One outstanding characteristic is that of predictability. One reads a Lincoln novel in a relaxed mood, knowing that somehow, in some way, everything will come out all right: the plunging stock market will rise, the most attractive young man among the characters will certainly win the most attractive young woman, the falsely accused will be vindicated. Some deaths will occur, some lasting misfortunes — but not to the leading characters, not to those with whom the reader identifies. He is therefore completely satisfied, particularly if he easily maintains the willing suspension of disbelief.
Other techniques guaranteeing almost inevitable reader-satisfaction occur in some form in each novel (though not all of them in any single novel). One of these is the middle-aged (or older) hero and heroine, and his or her romance. Such a romance frequently takes place in the same story as a love-affair between two young people. Cap'n Eri for example, has two middle-aged couples as well as a young pair of lovers. Keziah Coffin, in the novel bearing her name, is after many years united with her true love, Cap'n Nathaniel Hammond, though the ostensible love story is that between the very young minister and the pretty Grace Van Home. However, in The Aristocratic Miss Brewster, only one courtship is shown — that between the thirty-six-year-old Mary Brewster and the forty-two-year-old Cap'n David Cummings. No one can deny that the story of love coming late (or relatively late) in life has an almost irresistible reader appeal.
Allied to this element of late-blooming love is the element of heroism — of almost romantic distinction — bestowed on a man or woman past first youth. Novel after novel is built around one strong character, a man or woman who has seen much trouble and bravely surmounted it, and is thus equipped to help and guide those struggling about them.
Whether this character is Cap'n Eri, retired, or Cap'n Sears Kendrick, temporarily beached because of injuries, or Keziah Coffin, tied to a vicious husband, or Aunt Lavinia Badger, deserted by a worthless one, it is always sturdy and attractive, possessed of a dry sense of humor. Lincoln makes these middle-aged heroes and heroines very real; by his sympathetic portrayal of them he seems to be saying that they represent the Cape Cod personality, its courage and its invincibility.
Lest the average reader be overawed by the picture of unfaltering courage and unmatched efficiency of his protagonists, Lincoln takes care to present, in almost every story, some example of extreme weakness. These range from such simple-minded creatures as Lorenzo of Blowing Clear and Amaziah of Great-Aunt Lavinia, to foolish, inexperienced young men like Raymond Condon of Blowing Clear and George Kent of Fair Harbor. The first two are middle-aged men of low IQ, drawn into marriage by large, commanding Widows who make their lives miserable. The latter are young fellows who, introduced to the dazzling possibilities of the stock market, eventually find themselves appropriating money not their own in order to keep on with their speculations.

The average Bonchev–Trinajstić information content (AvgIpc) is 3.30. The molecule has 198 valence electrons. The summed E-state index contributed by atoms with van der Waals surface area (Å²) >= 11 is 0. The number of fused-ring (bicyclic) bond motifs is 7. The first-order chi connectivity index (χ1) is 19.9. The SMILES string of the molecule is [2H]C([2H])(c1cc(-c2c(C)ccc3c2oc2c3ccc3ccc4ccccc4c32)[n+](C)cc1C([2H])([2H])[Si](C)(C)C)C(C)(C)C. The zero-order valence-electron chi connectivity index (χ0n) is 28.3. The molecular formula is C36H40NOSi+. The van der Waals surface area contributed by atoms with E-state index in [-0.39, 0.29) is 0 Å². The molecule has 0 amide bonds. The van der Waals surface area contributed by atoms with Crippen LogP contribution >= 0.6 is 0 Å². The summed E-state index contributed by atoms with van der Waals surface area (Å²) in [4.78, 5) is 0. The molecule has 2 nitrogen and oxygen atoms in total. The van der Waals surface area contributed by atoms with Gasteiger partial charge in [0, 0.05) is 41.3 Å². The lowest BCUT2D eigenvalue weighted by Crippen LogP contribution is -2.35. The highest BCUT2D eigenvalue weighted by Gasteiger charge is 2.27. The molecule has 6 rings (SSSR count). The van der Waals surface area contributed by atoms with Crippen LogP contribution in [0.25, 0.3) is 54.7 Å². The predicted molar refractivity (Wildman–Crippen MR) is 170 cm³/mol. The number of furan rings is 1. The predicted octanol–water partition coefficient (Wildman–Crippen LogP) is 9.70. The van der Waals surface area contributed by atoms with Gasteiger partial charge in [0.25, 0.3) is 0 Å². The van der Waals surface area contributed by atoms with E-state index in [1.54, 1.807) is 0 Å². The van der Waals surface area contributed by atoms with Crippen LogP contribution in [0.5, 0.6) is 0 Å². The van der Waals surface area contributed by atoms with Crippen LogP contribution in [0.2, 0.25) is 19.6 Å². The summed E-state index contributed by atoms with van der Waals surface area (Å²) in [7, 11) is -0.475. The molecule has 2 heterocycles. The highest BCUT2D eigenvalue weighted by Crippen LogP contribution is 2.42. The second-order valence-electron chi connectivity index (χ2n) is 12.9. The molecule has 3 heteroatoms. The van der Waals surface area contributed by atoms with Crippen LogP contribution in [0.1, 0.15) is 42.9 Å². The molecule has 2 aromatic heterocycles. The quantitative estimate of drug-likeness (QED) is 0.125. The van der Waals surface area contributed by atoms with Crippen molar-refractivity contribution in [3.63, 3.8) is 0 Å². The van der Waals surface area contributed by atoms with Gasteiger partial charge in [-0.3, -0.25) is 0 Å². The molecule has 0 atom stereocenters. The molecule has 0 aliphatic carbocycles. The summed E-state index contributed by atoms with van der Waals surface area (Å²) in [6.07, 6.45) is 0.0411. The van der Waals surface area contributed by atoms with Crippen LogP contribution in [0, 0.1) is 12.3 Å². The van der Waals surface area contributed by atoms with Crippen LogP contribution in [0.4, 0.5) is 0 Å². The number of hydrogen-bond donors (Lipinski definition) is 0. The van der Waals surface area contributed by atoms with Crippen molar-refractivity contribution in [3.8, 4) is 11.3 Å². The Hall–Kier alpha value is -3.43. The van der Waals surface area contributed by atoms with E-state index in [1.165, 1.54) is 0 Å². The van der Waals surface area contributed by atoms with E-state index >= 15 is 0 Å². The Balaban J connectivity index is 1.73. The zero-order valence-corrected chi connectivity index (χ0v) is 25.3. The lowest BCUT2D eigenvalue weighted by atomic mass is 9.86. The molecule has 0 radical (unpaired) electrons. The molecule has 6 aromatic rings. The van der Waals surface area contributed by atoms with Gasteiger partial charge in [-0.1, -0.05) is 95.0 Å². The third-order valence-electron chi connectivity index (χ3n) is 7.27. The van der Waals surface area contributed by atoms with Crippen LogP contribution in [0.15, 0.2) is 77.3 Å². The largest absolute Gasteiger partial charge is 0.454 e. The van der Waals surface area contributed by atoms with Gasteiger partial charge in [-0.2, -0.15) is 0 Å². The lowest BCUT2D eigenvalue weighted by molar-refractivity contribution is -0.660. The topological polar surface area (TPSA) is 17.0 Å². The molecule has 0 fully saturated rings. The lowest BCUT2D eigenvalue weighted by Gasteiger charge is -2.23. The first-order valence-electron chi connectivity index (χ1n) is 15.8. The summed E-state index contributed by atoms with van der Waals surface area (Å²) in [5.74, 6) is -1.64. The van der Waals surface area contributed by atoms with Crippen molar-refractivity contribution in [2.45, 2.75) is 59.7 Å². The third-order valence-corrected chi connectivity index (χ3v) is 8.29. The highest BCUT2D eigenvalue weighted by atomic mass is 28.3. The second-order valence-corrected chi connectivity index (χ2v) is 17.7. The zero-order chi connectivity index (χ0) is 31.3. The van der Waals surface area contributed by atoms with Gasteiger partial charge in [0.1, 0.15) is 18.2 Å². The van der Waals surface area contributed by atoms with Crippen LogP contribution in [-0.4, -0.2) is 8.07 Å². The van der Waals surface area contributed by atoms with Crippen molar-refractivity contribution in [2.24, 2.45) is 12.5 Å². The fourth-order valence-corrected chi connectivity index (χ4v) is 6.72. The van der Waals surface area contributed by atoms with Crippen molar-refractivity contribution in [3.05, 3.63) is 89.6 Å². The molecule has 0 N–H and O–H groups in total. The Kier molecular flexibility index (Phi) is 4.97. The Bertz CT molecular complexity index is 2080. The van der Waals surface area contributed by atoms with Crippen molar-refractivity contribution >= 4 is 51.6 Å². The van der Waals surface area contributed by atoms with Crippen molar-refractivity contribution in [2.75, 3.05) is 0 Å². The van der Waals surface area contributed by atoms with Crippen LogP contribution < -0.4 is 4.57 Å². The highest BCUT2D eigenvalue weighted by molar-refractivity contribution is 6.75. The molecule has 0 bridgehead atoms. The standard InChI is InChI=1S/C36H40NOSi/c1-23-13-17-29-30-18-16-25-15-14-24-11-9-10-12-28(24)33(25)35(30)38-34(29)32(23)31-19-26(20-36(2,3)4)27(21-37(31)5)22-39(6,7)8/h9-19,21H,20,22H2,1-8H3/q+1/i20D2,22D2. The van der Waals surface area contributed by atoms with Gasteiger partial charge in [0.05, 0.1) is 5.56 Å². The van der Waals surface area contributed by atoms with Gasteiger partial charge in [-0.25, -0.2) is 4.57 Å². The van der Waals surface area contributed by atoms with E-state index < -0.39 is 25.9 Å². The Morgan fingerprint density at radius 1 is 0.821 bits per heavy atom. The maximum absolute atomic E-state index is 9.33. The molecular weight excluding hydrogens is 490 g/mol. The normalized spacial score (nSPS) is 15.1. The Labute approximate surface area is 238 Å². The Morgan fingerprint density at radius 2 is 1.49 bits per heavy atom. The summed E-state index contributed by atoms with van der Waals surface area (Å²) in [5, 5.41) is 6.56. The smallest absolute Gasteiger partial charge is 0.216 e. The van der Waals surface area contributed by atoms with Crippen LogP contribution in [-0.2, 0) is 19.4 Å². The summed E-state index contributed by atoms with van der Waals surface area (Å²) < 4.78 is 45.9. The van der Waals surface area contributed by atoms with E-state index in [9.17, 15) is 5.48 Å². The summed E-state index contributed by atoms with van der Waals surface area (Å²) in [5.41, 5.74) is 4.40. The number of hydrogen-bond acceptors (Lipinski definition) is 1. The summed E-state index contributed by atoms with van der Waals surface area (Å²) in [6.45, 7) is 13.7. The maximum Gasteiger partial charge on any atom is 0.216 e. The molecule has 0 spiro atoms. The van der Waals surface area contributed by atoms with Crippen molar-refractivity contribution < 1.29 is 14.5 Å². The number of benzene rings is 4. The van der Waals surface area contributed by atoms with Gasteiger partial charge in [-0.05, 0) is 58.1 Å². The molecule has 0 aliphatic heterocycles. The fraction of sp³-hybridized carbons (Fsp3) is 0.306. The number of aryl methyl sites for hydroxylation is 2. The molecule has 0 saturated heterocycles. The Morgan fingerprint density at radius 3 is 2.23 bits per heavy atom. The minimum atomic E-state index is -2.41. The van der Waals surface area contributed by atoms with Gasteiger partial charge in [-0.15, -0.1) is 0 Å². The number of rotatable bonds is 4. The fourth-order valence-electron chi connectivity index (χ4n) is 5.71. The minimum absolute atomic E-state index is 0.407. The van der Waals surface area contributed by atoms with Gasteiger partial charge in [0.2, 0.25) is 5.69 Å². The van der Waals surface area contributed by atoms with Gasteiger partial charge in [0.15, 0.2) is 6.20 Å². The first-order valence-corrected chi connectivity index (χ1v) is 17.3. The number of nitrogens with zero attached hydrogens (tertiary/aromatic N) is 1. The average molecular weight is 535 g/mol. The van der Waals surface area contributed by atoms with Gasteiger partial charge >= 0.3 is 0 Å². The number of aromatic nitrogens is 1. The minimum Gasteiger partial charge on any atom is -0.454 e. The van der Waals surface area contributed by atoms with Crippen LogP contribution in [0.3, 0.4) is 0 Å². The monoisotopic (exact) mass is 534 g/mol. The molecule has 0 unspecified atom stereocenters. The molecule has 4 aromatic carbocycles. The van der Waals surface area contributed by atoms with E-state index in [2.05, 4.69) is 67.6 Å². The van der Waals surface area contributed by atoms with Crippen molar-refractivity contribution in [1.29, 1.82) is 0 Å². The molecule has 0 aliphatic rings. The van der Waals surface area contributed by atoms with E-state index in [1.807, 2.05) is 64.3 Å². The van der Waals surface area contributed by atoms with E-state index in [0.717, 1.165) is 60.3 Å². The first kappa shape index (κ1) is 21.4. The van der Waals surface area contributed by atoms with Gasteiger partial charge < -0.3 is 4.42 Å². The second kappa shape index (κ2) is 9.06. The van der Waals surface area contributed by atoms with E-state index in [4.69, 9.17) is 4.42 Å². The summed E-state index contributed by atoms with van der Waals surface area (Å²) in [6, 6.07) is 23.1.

Outright villainy occurs in some of the novels, and in presenting his sharpers and confidence men, Lincoln displays a subtlety not obvious elsewhere. Benjamin Brewster of The Aristocratic Miss Brewster is a bad man of deepest dye, and yet his game is so well concealed that the reader keeps wondering what it is, even while sensing uneasily that something is wrong. As for Egbert Phillips of Fair Harbor we know at once — for we are told by the Judge — that here is a bad actor; but we know it only by hearsay.
All of these elements — the comfortable predictability, the middle-aged protagonists, the humorous and forgivable weaklings, and the convincing sinners, combine to make Lincoln's novels highly entertaining and delightfully restful.
Perhaps nowhere else can one obtain so detailed and colorful — and so nearly correct — pictures of life on Cape Cod from the 1870's on. Lincoln was born on the Cape; he spent the best part of his impressionable years there. He knew it and its people through and through. And he loved it. Small wonder that he was incapable of writing anything that was not imbued with Cape pod atmosphere. The reader, opening one of the novels, steps immediately into the special world of a small lonely bit of land constantly lashed by the sea.
No one on the Cape is ever, even for a moment, unconscious of the Atlantic. Its fogs come in to muffle a small town. Its tides come in to make hazardous the picturesque "flats." Storms are strong and merciless, and many times spectators, powerless to help, must watch a ship go down, its crew perishing. Sometimes the life boats are launched in the wild gale; ice coats the oars and the rubber "sou'westers" of the men. Sleet bites into the weathered faces, all but blinds the keen eyes. The mission may be successful, or it may not be. The villagers, waiting, do not question the terrible sentence of the elements.